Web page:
But that doesn’t mean a cozy can do whatever it feels like doing when it comes to character creation and storyline and – in a world that has demons, witches and griffins – some level of reality.

There are a ton of characters that are thrown at you that cover every cheesy stereotype but have no real depth, even for a cozy. Story lines and situations that could have taken up chapters come and go in a matter of pages, leaving me with no reaction or emotion whatsoever (which is never good when it pertains to a book).

Then there’s Dimitri the griffin. Once again the tall, dark, mysterious stranger with paranormal secrets falls or the awkward human female with powers… or at least he pretends to. Or maybe he really does like her. Or is he just using her to save his sisters… which is a storyline that seemed thrown in as an afterthought. It takes a lot of skill to create a mysterious character that you want to learn more about. This didn’t happen.

And then there’s the sex. Two words: cliched and boring. With of course the obligatory perfect body on him and the needy breakdown from her after the fact. I am sorry to say that I had to skim those scenes because I couldn’t stomach reading it any closer.

My Rating:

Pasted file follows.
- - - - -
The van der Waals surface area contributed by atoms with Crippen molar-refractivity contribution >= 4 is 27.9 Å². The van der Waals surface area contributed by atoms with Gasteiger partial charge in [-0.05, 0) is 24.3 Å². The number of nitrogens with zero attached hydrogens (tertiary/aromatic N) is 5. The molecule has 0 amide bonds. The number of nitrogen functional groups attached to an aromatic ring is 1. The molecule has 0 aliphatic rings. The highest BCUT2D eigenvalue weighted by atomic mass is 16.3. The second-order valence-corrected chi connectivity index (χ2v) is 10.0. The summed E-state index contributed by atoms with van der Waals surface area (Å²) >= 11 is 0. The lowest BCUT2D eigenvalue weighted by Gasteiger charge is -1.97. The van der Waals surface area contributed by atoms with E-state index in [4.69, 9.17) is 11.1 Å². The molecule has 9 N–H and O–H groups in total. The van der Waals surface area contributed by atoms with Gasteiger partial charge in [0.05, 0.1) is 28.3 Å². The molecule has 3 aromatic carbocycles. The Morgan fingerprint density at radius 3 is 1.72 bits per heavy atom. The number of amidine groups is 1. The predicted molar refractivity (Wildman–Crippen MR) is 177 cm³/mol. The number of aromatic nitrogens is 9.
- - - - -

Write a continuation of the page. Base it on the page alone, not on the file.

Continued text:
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It was a good premise that could have gone in wonderful directions, but didn’t. The score of four was given mainly because of the dog; I liked the dog. Other than that, I have no desire to read the other books in the series, which is why my rating couldn’t go any higher.

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Review: Sweet Story

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(For those of you wondering why this review is on my blog, go here.)

sweet story

Paperback: 120 pages
Publisher: Eraserhead Press (July 1, 2014)
Language: English
ISBN-10: 1621051552
ISBN-13: 978-1621051558

Sweet Story is a children’s book gone horribly wrong. What starts as a cute, charming tale of rainbows and wishes soon becomes a vicious, unrelenting tale of survival in an inhospitable world full of cannibals and rapists.”